We also speculate that algal growth form and higher periphyton inorganic content accounted for some of the non-linear responses of consumers to riparian buffer width. For example, there was a trend for mayfly and chironomid abundance in spring to be lower in the clear-cut treatment than in the 10-m treatment. Kiffney & Bull (2000) found that insect abundance on tiles was negatively correlated with periphyton inorganic mass on the same tiles, and periphyton inorganic mass was higher in logged streams compared with controls. Results from the long-term replicated and short-term colonization studies provided additional evidence to suggest that some invertebrates (i.e. mayflies) are negatively correlated with periphyton inorganic mass. Stream invertebrates are negatively affected by sediment deposited on the streambed (Suren & Jowett 2001; Zweig & Rabeni 2001) and high suspended sediment loads (Shaw & Richardson 2001). Insect drift was more than double from stream channels treated with fine sediment compared with untreated channels (Suren & Jowett 2001). Large amounts of inorganic sediment in the periphyton mat and the filamentous nature of the algal community may inhibit attachment by some grazers (Kiffney & Bull 2000) or it may decrease the nutritional quality of periphyton (Hawkins & Sedell 1981). Increased sediment delivery to streams due to forest harvest also has negative consequences for fish (Scrivener & Brownlee 1989; Osmundson et al. 2002) and amphibians (Corn & Bury 1989).
management issues and applications
The most surprising results from our study were significant changes in some abiotic and biotic attributes at the widest buffer (30 m), which points out how sensitive these headwater streams are to forest harvest. Forest clearing has been shown to affect a wide variety of taxa, such as bryophytes (Hylander, Jonsson & Nilsson 2002), terrestrial (Watt, Stork & Nigel 2002; Hamer et al. 2003) and aquatic invertebrates (Newbold, Erman & Roby 1980), salamanders (Vesely & McComb 2002), fish (Murphy et al. 1986; Rowe, Smith, Quinn & Boothroyd 2002), birds (Pearson & Manuwal 2001; Williams et al. 2001) and mammals (Law & Chidel 2002; Cockle & Richardson 2003). Some of these studies specifically addressed the relationship between buffer width and biotic abundance and diversity, with most finding that wide buffers (> 30 m) minimized the ecological effects of clear-cut logging on aquatic and terrestrial ecosystems. Results from our replicated, watershed-scale experiment support this conclusion. Other factors besides riparian buffers are important in maintaining ecosystem structure and function when harvesting trees. These include environmental heterogeneity (Hamer et al. 2003), successional trajectories of regenerated forest (Summerville & Crist 2002), corridors between watersheds (Law & Chidel 2002) and partial harvest techniques (Sullivan & Sullivan 2001).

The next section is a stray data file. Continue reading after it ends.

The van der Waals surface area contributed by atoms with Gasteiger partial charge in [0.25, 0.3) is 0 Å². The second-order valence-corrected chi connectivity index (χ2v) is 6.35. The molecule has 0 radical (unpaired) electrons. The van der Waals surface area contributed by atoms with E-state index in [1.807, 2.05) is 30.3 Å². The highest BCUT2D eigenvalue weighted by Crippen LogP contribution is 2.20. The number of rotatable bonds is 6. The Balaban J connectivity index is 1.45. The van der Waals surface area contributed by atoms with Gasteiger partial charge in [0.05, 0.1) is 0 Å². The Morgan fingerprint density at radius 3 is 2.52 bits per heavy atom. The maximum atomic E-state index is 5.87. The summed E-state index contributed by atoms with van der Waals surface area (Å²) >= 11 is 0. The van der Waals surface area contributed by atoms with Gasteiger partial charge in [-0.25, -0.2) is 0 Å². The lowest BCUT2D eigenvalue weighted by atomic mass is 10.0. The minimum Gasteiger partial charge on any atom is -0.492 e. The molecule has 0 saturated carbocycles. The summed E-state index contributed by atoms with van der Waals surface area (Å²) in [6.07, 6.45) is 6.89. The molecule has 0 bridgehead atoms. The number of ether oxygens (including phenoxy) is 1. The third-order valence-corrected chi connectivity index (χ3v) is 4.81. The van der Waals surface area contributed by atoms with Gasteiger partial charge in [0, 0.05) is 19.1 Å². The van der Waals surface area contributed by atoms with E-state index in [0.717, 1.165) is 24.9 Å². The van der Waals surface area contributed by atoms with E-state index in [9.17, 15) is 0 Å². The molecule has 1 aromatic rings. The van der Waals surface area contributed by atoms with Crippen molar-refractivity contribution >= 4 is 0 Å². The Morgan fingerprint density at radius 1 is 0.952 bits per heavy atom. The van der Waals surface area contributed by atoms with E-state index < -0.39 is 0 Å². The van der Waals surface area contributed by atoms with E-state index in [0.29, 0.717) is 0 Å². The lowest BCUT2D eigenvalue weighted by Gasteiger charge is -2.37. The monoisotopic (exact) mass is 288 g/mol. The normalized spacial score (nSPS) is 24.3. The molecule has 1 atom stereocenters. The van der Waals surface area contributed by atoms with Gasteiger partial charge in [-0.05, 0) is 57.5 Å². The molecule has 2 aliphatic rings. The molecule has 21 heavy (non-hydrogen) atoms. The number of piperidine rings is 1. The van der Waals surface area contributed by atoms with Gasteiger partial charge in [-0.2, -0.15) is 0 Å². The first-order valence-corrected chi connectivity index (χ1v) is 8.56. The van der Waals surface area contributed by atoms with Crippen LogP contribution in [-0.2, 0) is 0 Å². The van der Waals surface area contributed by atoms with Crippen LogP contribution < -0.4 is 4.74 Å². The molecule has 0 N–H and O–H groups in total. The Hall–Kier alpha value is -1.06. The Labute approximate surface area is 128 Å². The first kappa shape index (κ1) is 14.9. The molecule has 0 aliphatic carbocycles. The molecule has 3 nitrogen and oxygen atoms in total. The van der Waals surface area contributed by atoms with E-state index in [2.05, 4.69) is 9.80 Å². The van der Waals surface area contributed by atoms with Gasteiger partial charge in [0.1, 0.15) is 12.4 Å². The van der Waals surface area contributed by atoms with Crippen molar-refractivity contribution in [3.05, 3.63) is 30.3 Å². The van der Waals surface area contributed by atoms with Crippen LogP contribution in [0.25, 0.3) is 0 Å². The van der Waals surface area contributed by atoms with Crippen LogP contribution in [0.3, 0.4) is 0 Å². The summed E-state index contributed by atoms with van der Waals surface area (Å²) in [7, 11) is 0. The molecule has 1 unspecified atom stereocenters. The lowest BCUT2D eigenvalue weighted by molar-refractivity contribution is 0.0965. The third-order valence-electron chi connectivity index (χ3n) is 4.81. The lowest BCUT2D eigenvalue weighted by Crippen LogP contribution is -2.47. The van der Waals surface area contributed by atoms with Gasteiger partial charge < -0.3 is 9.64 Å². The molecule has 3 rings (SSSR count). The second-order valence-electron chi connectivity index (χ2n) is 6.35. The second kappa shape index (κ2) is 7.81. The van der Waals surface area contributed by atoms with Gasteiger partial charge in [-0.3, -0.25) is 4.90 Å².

It is important to note that we observed these differences by logging a relatively small proportion of the watershed (c. 20–25% of total area logged). Although we observed higher dissolved nitrate concentrations in water as the buffer width narrowed, these differences were not statistically significant. If more of the watershed was logged, we may have observed larger differences in nitrate levels (Likens et al. 1970). Lewis et al. (2001) found that the average increase in annual storm runoff was higher when more of the watershed was logged. We also emphasize that this portion of the study was concerned with elements of the aquatic food web, and other components of the ecosystem such as fish, mammals and amphibians must be considered when determining the most appropriate strategy for managing forested landscapes. These issues will be addressed in future papers.